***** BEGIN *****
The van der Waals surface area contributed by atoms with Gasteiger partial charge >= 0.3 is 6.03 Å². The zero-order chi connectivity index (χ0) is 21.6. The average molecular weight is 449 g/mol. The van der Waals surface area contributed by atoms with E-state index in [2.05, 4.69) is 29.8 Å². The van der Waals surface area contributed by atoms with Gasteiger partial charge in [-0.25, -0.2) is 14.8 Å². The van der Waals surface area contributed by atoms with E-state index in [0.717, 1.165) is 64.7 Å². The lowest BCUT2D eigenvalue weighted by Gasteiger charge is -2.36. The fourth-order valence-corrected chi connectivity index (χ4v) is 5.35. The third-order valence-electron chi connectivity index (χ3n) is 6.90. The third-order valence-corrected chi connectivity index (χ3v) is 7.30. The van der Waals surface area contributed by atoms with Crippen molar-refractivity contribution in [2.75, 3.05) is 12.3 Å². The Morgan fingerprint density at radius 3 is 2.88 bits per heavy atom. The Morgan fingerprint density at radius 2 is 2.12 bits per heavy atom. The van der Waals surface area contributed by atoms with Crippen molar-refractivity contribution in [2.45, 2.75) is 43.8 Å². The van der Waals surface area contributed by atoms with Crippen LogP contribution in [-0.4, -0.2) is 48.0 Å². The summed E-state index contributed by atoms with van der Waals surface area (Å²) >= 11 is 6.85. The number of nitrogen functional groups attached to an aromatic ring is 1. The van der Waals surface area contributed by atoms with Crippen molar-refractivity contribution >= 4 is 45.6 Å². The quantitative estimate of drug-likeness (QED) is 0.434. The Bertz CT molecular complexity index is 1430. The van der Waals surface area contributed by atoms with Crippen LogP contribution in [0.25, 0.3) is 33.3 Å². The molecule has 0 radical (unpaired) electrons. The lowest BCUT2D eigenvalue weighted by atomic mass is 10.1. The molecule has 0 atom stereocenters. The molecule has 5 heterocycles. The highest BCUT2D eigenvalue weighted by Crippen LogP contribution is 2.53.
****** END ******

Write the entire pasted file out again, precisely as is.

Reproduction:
The van der Waals surface area contributed by atoms with Gasteiger partial charge >= 0.3 is 6.03 Å². The zero-order chi connectivity index (χ0) is 21.6. The average molecular weight is 449 g/mol. The van der Waals surface area contributed by atoms with E-state index in [2.05, 4.69) is 29.8 Å². The van der Waals surface area contributed by atoms with Gasteiger partial charge in [-0.25, -0.2) is 14.8 Å². The van der Waals surface area contributed by atoms with E-state index in [0.717, 1.165) is 64.7 Å². The lowest BCUT2D eigenvalue weighted by Gasteiger charge is -2.36. The fourth-order valence-corrected chi connectivity index (χ4v) is 5.35. The third-order valence-electron chi connectivity index (χ3n) is 6.90. The third-order valence-corrected chi connectivity index (χ3v) is 7.30. The van der Waals surface area contributed by atoms with Crippen molar-refractivity contribution in [2.75, 3.05) is 12.3 Å². The Morgan fingerprint density at radius 3 is 2.88 bits per heavy atom. The Morgan fingerprint density at radius 2 is 2.12 bits per heavy atom. The van der Waals surface area contributed by atoms with Crippen molar-refractivity contribution in [2.45, 2.75) is 43.8 Å². The van der Waals surface area contributed by atoms with Crippen LogP contribution in [-0.4, -0.2) is 48.0 Å². The summed E-state index contributed by atoms with van der Waals surface area (Å²) >= 11 is 6.85. The number of nitrogen functional groups attached to an aromatic ring is 1. The van der Waals surface area contributed by atoms with Crippen molar-refractivity contribution >= 4 is 45.6 Å². The quantitative estimate of drug-likeness (QED) is 0.434. The Bertz CT molecular complexity index is 1430. The van der Waals surface area contributed by atoms with Crippen LogP contribution in [0.25, 0.3) is 33.3 Å². The molecule has 0 radical (unpaired) electrons. The lowest BCUT2D eigenvalue weighted by atomic mass is 10.1. The molecule has 0 atom stereocenters. The molecule has 5 heterocycles. The highest BCUT2D eigenvalue weighted by Crippen LogP contribution is 2.53.